Fort Jackson (SC) Fire Department Lieutenant Steven Hamilton recently presented “Responding to and Preparing for Acts of Violence,” a Webcast dealing with emergency scenes that contain violence. Below are some questions from viewers with Steve’s answers.
Q. What do you think of having guns on fire engines?
A. Having guns on apparatus is not the best option. The public will now be aware that firefighters have access to firearms, thus making us targets, just as law enforcement is. The best option is to avoid situations that will cause us to be exposed to aggressors without police protection.
Q. An ambulance crew pulls a car and find a man slumped over a wheel. It is dark out. What should the crew do when they get out to check him out? The person then jumps out and shoots the driver and attendant. What should you do?
A. You should approach vehicles with caution. Never approach an unknown vehicle from the front. Always from the rear. Treat it like a house and approach from an angle. Do not walk in front of your apparatus headlights. This will cast a shadow and reveal your position. Any time gun play presents itself you need to retreat. If the ambulance personnel get shot then you need to seek cover and retreat as soon as possible.
Q. What about the violence for own survival in poor countries?
A. Poor countries or poor areas for that matter can be complicated. I suggest launching public relations campaigns where fire and EMS provide public assistance such as food and clothing drives, helping the community with construction issues, carnivals, public fire education programs, and the like. The community needs to view the fire department as good guys. This may help in the future on response where the scene is possibly violent.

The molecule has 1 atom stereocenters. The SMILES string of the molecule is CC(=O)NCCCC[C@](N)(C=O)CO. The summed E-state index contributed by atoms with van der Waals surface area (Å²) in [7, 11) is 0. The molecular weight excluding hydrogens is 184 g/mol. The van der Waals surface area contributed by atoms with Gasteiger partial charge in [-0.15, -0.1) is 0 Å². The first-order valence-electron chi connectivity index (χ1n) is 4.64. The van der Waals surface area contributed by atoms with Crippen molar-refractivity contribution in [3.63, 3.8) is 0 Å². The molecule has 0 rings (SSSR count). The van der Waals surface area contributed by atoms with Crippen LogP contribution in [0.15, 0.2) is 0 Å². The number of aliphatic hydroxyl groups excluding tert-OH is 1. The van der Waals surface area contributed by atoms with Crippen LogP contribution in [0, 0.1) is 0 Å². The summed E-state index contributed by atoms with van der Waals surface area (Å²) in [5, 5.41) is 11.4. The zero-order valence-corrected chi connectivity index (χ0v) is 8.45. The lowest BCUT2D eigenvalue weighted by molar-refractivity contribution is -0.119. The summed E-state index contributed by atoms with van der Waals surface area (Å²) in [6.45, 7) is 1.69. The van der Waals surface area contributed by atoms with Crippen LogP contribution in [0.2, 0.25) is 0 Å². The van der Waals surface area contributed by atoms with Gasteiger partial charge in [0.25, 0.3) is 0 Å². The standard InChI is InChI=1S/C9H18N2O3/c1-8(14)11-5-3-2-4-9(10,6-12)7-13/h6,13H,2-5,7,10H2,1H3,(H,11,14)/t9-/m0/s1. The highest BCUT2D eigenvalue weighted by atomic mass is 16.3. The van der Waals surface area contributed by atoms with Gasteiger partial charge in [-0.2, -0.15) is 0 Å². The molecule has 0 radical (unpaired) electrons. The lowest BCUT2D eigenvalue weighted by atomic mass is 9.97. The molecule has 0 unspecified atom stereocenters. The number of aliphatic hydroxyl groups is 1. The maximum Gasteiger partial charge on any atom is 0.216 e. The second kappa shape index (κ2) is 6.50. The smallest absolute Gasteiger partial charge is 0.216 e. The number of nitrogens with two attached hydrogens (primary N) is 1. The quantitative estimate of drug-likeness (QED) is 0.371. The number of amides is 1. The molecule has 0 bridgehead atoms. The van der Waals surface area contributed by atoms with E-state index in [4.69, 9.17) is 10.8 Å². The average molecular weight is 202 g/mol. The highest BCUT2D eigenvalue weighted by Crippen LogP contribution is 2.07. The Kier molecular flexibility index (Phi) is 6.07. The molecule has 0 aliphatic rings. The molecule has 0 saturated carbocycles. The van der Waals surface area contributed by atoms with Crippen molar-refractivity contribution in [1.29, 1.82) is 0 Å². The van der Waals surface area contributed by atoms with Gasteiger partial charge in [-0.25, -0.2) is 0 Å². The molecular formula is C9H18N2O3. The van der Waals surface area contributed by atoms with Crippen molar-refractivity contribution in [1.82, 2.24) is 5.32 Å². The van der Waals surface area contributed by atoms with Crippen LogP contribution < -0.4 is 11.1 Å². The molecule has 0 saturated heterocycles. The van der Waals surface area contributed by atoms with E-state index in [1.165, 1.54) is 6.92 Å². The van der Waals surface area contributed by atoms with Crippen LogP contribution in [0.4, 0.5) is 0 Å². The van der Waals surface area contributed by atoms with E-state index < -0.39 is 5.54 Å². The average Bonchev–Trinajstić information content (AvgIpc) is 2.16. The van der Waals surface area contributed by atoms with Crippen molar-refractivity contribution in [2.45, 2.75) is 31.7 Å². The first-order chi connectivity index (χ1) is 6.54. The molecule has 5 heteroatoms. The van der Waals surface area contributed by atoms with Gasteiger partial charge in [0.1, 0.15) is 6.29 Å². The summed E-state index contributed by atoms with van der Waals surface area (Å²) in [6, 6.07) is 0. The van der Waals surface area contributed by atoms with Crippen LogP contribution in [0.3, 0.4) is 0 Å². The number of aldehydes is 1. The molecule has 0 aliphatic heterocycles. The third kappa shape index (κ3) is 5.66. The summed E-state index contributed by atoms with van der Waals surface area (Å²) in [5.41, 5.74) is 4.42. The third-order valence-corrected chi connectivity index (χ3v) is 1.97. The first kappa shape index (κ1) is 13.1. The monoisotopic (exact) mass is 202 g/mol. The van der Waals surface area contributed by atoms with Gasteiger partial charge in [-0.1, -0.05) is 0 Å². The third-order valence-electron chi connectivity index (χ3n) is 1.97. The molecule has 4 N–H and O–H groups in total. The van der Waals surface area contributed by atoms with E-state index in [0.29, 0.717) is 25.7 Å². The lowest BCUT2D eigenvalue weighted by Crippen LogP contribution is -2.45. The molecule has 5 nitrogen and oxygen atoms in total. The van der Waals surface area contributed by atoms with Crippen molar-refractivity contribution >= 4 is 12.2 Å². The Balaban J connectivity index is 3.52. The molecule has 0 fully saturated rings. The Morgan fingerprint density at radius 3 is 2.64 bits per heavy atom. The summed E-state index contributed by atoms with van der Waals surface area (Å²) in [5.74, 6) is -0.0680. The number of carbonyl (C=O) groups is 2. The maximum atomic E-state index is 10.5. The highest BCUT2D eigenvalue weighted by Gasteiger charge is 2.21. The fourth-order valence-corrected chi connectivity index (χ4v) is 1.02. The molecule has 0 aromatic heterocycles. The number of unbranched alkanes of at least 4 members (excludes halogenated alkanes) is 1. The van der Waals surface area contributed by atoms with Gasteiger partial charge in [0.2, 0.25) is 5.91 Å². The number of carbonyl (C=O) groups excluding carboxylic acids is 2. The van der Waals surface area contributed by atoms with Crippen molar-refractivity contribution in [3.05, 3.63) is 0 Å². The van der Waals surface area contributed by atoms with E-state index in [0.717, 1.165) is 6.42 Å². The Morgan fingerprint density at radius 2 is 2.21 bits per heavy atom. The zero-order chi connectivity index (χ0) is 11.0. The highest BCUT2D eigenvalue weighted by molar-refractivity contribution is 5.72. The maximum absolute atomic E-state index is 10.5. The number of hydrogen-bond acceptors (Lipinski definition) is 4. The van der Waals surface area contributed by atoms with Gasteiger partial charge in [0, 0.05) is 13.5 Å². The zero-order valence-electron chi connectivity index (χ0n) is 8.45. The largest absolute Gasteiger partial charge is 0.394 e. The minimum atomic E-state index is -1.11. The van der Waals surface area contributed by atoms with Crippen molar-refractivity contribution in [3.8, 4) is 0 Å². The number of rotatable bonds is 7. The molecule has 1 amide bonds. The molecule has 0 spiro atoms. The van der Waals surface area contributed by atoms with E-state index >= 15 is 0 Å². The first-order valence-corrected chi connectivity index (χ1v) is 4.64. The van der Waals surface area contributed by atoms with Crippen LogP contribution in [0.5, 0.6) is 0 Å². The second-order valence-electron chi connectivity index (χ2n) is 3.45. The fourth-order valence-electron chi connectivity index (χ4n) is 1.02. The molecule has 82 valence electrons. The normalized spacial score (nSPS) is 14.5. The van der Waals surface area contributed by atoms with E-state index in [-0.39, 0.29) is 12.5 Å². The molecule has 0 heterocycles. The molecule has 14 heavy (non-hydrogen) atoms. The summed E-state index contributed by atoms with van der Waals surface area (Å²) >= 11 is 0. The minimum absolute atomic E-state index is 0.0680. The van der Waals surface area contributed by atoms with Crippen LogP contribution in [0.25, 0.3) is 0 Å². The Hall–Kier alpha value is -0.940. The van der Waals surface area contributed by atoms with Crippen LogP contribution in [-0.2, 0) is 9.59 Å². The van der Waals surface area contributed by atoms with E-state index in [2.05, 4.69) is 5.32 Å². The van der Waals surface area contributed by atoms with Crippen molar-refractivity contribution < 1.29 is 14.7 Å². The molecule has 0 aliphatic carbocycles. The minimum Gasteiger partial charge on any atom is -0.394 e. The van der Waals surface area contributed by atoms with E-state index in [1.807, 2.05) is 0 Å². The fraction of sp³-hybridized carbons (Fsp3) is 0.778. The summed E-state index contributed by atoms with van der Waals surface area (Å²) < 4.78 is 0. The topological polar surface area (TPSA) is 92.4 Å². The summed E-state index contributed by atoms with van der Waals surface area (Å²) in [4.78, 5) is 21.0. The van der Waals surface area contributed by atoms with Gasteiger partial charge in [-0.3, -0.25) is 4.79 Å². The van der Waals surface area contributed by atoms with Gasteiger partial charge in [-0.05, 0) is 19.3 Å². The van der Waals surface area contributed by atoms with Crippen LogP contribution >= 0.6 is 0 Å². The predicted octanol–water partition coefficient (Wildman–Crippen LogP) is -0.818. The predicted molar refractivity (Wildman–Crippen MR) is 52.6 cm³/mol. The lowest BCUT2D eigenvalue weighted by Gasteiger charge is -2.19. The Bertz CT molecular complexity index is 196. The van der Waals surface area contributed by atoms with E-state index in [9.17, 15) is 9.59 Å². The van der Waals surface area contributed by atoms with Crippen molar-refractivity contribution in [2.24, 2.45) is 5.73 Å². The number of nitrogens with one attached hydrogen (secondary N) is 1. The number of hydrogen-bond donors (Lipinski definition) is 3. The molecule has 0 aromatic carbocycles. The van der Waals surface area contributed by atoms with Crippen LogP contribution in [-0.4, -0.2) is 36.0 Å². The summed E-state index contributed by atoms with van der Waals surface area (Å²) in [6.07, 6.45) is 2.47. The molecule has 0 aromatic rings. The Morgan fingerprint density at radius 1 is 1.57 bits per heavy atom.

Q. It seems as though communications was the real issue, not a department policy. At what point will National Fire Protection Association (NFPA) policy allow discretion and common sense to prevail?
A. Discretion and policy are rarely synonymous. Discretion exists in guidelines. NFPA allows for discretion when they use words such as “may.” When NFPA uses words like “shall,” then it is a policy. With that said, NFPA requires that departments have a policy. They do not necessarily dictate what the contents of the policy shall be in great detail. Each department must look at their organization and brother and sister agencies to determine what the policy will state.
Q. How does Emergency Medical Dispatch (EMD) help or hurt emergency responders respond to scenes of violence?
A. EMD can be a priceless resource for these types of incidents. While fire and EMS may be staging, EMD dispatchers can provide medical care instructions to 911 callers that could save a life until law enforcement can secure the scene for fire and EMS entry. See my article in this September issue of Fire Engineering. I talk extensively on using EMD dispatchers during active shooter incidents.
STEVEN C. HAMILTON, a career lieutenant with the Fort Jackson Fire Department in Columbia, South Carolina, is a 17-year veteran of the fire service and a certified EMT-B, fire instructor II, and fire officer III. He is also a reserve deputy with the Richland County Sheriff’s Department.
- Guns to Gauze: Limiting Casualties at Mass Shootings
Major Incident Response Supplement
- Joint-Agency Response to Mass-Violence Incidents
- Responding to Gunfire
- The Violent Confrontation
- Assault: A New Reality for First Responders
- Firefighter Training and EMS: Active Shooter Response: The Rapid Treatment Model
- I Found a Gun on My Patient. Now What?